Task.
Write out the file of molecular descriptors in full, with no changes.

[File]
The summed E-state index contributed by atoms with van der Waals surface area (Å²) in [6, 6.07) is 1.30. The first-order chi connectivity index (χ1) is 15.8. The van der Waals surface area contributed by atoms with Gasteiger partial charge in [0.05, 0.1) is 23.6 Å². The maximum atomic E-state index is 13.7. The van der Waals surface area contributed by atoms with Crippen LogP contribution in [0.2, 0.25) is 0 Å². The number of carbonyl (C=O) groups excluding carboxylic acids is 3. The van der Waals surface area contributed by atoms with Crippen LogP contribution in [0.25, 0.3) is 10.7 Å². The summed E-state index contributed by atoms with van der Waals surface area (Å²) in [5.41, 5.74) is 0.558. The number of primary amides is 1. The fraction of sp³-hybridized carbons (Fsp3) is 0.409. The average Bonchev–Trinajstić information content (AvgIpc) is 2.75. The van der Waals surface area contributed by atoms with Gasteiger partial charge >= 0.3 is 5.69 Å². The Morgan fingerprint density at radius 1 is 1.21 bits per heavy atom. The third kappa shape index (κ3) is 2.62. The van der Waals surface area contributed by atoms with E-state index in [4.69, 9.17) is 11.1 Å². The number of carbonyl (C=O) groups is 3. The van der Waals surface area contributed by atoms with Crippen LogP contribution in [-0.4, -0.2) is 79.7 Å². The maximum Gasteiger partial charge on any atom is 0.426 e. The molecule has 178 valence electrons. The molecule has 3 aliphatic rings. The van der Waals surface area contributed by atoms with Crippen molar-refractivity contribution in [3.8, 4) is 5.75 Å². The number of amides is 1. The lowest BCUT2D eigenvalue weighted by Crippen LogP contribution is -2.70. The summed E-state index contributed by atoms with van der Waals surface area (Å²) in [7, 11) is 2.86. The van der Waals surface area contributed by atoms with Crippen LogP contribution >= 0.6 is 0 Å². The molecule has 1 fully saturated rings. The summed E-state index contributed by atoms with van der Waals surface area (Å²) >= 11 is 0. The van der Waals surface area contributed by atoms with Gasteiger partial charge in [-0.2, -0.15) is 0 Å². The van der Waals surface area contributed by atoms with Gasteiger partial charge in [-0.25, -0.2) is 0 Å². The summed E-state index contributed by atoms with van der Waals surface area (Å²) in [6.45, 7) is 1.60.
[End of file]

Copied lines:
The summed E-state index contributed by atoms with van der Waals surface area (Å²) in [6, 6.07) is 1.30. The first-order chi connectivity index (χ1) is 15.8. The van der Waals surface area contributed by atoms with Gasteiger partial charge in [0.05, 0.1) is 23.6 Å². The maximum atomic E-state index is 13.7. The van der Waals surface area contributed by atoms with Crippen LogP contribution in [0.2, 0.25) is 0 Å². The number of carbonyl (C=O) groups excluding carboxylic acids is 3. The van der Waals surface area contributed by atoms with Crippen LogP contribution in [0.25, 0.3) is 10.7 Å². The summed E-state index contributed by atoms with van der Waals surface area (Å²) in [5.41, 5.74) is 0.558. The number of primary amides is 1. The fraction of sp³-hybridized carbons (Fsp3) is 0.409. The average Bonchev–Trinajstić information content (AvgIpc) is 2.75. The van der Waals surface area contributed by atoms with Gasteiger partial charge >= 0.3 is 5.69 Å². The Morgan fingerprint density at radius 1 is 1.21 bits per heavy atom. The third kappa shape index (κ3) is 2.62. The van der Waals surface area contributed by atoms with E-state index in [4.69, 9.17) is 11.1 Å². The number of carbonyl (C=O) groups is 3. The van der Waals surface area contributed by atoms with Crippen LogP contribution in [-0.4, -0.2) is 79.7 Å². The maximum Gasteiger partial charge on any atom is 0.426 e. The molecule has 178 valence electrons. The molecule has 3 aliphatic rings. The van der Waals surface area contributed by atoms with Crippen molar-refractivity contribution in [3.8, 4) is 5.75 Å². The number of amides is 1. The lowest BCUT2D eigenvalue weighted by Crippen LogP contribution is -2.70. The summed E-state index contributed by atoms with van der Waals surface area (Å²) in [7, 11) is 2.86. The van der Waals surface area contributed by atoms with Crippen LogP contribution >= 0.6 is 0 Å². The molecule has 1 fully saturated rings. The summed E-state index contributed by atoms with van der Waals surface area (Å²) >= 11 is 0. The van der Waals surface area contributed by atoms with Gasteiger partial charge in [-0.2, -0.15) is 0 Å². The van der Waals surface area contributed by atoms with Gasteiger partial charge in [-0.25, -0.2) is 0 Å². The summed E-state index contributed by atoms with van der Waals surface area (Å²) in [6.45, 7) is 1.60.